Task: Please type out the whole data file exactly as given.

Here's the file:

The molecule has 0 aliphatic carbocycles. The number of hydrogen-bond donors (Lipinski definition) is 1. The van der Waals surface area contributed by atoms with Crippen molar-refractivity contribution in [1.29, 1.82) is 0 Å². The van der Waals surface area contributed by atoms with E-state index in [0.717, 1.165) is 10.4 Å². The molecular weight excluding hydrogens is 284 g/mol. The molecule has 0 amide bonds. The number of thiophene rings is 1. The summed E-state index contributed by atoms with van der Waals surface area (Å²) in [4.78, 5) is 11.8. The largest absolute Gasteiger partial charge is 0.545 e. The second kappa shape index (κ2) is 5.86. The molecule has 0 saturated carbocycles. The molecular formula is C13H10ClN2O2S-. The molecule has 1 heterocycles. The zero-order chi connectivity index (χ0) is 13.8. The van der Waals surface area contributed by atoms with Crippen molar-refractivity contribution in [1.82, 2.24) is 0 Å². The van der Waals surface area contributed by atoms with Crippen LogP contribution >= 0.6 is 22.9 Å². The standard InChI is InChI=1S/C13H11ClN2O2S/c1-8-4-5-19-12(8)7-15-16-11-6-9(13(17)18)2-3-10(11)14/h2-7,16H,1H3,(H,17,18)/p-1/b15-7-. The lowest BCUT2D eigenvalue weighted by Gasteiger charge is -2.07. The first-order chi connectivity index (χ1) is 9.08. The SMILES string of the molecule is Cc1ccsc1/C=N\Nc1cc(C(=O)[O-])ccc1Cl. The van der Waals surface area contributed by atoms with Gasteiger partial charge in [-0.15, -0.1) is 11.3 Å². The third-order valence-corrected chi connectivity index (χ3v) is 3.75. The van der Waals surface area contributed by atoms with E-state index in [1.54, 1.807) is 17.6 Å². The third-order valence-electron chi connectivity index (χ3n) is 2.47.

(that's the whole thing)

The molecule has 0 aliphatic carbocycles. The number of hydrogen-bond donors (Lipinski definition) is 1. The van der Waals surface area contributed by atoms with Crippen molar-refractivity contribution in [1.29, 1.82) is 0 Å². The van der Waals surface area contributed by atoms with E-state index in [0.717, 1.165) is 10.4 Å². The molecular weight excluding hydrogens is 284 g/mol. The molecule has 0 amide bonds. The number of thiophene rings is 1. The summed E-state index contributed by atoms with van der Waals surface area (Å²) in [4.78, 5) is 11.8. The largest absolute Gasteiger partial charge is 0.545 e. The second kappa shape index (κ2) is 5.86. The molecule has 0 saturated carbocycles. The molecular formula is C13H10ClN2O2S-. The molecule has 1 heterocycles. The zero-order chi connectivity index (χ0) is 13.8. The van der Waals surface area contributed by atoms with Crippen molar-refractivity contribution in [1.82, 2.24) is 0 Å². The van der Waals surface area contributed by atoms with Crippen LogP contribution >= 0.6 is 22.9 Å². The standard InChI is InChI=1S/C13H11ClN2O2S/c1-8-4-5-19-12(8)7-15-16-11-6-9(13(17)18)2-3-10(11)14/h2-7,16H,1H3,(H,17,18)/p-1/b15-7-. The lowest BCUT2D eigenvalue weighted by Gasteiger charge is -2.07. The first-order chi connectivity index (χ1) is 9.08. The SMILES string of the molecule is Cc1ccsc1/C=N\Nc1cc(C(=O)[O-])ccc1Cl. The van der Waals surface area contributed by atoms with Gasteiger partial charge in [-0.15, -0.1) is 11.3 Å². The third-order valence-corrected chi connectivity index (χ3v) is 3.75. The van der Waals surface area contributed by atoms with E-state index in [1.54, 1.807) is 17.6 Å². The third-order valence-electron chi connectivity index (χ3n) is 2.47.